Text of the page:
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The Shape of a Grap1

# The Shape of a Grap1 - The Shape of a Graph Part II In the...

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The Shape of a Graph, Part II In the previous section we saw how we could use the first derivative of a function to get some information about the graph of a function. In this section we are going to look at the information that the second derivative of a function can give us a about the graph of a function. Before we do this we will need a couple of definitions out of the way. The main concept that we’ll be discussing in this section is concavity. Concavity is easiest to see with a graph (we’ll give the mathematical definition in a bit). So a function is concave up if it “opens” up and the function is concave down if it “opens” down. Notice as well that concavity has nothing to do with increasing or decreasing. A function can be concave up and either increasing or decreasing. Similarly, a function can be concave down and either increasing or decreasing. It’s probably not the best way to define concavity by saying which way it “opens” since this is a somewhat nebulous definition. Here is the mathematical definition of concavity. Definition 1 Given the function then 1. is concave up on an interval I if all of the tangents to the curve on I are below the graph of . 2. is concave down on an interval I if all of the tangents to the curve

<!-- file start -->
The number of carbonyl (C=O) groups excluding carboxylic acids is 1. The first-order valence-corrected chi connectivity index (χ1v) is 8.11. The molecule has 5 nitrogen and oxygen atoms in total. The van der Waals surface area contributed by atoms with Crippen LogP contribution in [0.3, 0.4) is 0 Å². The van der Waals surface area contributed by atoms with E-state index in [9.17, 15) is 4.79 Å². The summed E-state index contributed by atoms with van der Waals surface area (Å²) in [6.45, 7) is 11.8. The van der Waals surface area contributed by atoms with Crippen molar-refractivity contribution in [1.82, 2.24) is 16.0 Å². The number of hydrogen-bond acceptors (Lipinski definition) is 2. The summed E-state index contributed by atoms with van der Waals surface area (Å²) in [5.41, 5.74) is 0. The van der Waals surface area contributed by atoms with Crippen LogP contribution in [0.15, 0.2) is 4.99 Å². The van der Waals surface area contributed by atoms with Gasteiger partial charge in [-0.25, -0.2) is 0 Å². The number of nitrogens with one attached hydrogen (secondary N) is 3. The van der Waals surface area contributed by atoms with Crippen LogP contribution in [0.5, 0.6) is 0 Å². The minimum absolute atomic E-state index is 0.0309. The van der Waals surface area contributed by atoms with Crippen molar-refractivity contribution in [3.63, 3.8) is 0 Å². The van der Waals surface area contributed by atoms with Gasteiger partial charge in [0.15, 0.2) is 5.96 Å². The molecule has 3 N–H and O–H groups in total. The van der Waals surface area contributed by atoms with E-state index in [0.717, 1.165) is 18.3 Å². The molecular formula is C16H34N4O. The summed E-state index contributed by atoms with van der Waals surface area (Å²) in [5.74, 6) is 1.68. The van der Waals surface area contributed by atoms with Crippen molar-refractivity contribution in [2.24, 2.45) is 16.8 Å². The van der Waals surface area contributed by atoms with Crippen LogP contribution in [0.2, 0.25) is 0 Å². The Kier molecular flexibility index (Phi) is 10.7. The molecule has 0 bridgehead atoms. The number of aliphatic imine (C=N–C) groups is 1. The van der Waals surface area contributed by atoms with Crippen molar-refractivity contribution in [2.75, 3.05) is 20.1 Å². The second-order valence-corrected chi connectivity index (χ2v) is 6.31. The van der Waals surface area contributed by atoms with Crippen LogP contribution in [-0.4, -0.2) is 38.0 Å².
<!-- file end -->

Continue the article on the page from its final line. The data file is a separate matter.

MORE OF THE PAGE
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on I are above the graph of . To show that the graphs above do in fact have concavity claimed above here is the graph again (blown up a little to make things clearer). So, as you can see, in the two upper graphs all of the tangent lines sketched in are all below the graph of the function and these are concave up. In the lower two graphs all the tangent lines are above the graph of the function and these are concave down. Again, notice that concavity and the increasing/decreasing aspect of the function is completely separate and do not have anything to do with the other. This is important to note because students often mix these two up and use information about one to get information about the other. There’s one more definition that we need to get out of the way. Definition 2 A point is called an inflection point if the function is continuous at the point and the concavity of the graph changes at that point. Now that we have all the concavity definitions out of the way we need to bring the second derivative into the mix. We did after all start off this section saying we were going to be using the second derivative to get information about the graph. The following fact relates the second derivative of a function to its concavity. The proof
of this fact is in the Proofs From Derivative Applications section of the Extras chapter. Fact Given the function then, 1. If for all x in some interval I then is concave up on I .

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